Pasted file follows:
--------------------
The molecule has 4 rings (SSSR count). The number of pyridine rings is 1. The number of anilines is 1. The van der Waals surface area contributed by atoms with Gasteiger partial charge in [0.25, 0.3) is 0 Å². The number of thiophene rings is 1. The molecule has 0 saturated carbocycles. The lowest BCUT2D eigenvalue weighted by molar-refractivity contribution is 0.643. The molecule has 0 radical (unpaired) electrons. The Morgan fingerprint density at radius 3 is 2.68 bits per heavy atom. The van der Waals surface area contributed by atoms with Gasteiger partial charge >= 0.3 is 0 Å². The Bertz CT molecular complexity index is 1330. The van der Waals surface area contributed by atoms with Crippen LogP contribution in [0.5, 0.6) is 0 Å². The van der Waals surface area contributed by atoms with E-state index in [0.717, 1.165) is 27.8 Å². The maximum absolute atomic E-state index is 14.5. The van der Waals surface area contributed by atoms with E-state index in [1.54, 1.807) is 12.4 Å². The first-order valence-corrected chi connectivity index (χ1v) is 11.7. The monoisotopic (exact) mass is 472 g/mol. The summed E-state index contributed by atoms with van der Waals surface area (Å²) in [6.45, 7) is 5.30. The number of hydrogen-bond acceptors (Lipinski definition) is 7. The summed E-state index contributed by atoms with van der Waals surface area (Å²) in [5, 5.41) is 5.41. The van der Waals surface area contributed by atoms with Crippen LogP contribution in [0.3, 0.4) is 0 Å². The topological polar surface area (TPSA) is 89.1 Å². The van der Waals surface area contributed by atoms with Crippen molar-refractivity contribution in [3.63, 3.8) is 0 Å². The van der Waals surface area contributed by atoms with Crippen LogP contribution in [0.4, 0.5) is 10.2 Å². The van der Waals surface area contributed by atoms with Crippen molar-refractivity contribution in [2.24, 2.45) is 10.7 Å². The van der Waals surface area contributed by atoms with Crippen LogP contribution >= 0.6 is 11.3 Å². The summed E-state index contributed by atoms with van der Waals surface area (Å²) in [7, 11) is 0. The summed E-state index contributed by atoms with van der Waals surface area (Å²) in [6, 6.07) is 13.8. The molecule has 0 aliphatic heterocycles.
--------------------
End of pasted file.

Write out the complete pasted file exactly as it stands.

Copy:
The molecule has 4 rings (SSSR count). The number of pyridine rings is 1. The number of anilines is 1. The van der Waals surface area contributed by atoms with Gasteiger partial charge in [0.25, 0.3) is 0 Å². The number of thiophene rings is 1. The molecule has 0 saturated carbocycles. The lowest BCUT2D eigenvalue weighted by molar-refractivity contribution is 0.643. The molecule has 0 radical (unpaired) electrons. The Morgan fingerprint density at radius 3 is 2.68 bits per heavy atom. The van der Waals surface area contributed by atoms with Gasteiger partial charge >= 0.3 is 0 Å². The Bertz CT molecular complexity index is 1330. The van der Waals surface area contributed by atoms with Crippen LogP contribution in [0.5, 0.6) is 0 Å². The van der Waals surface area contributed by atoms with E-state index in [0.717, 1.165) is 27.8 Å². The maximum absolute atomic E-state index is 14.5. The van der Waals surface area contributed by atoms with E-state index in [1.54, 1.807) is 12.4 Å². The first-order valence-corrected chi connectivity index (χ1v) is 11.7. The monoisotopic (exact) mass is 472 g/mol. The summed E-state index contributed by atoms with van der Waals surface area (Å²) in [6.45, 7) is 5.30. The number of hydrogen-bond acceptors (Lipinski definition) is 7. The summed E-state index contributed by atoms with van der Waals surface area (Å²) in [5, 5.41) is 5.41. The van der Waals surface area contributed by atoms with Crippen LogP contribution in [0.3, 0.4) is 0 Å². The topological polar surface area (TPSA) is 89.1 Å². The van der Waals surface area contributed by atoms with Crippen molar-refractivity contribution in [3.63, 3.8) is 0 Å². The van der Waals surface area contributed by atoms with Crippen LogP contribution in [0.4, 0.5) is 10.2 Å². The van der Waals surface area contributed by atoms with Crippen molar-refractivity contribution in [2.24, 2.45) is 10.7 Å². The van der Waals surface area contributed by atoms with Crippen LogP contribution >= 0.6 is 11.3 Å². The summed E-state index contributed by atoms with van der Waals surface area (Å²) in [7, 11) is 0. The summed E-state index contributed by atoms with van der Waals surface area (Å²) in [6, 6.07) is 13.8. The molecule has 0 aliphatic heterocycles.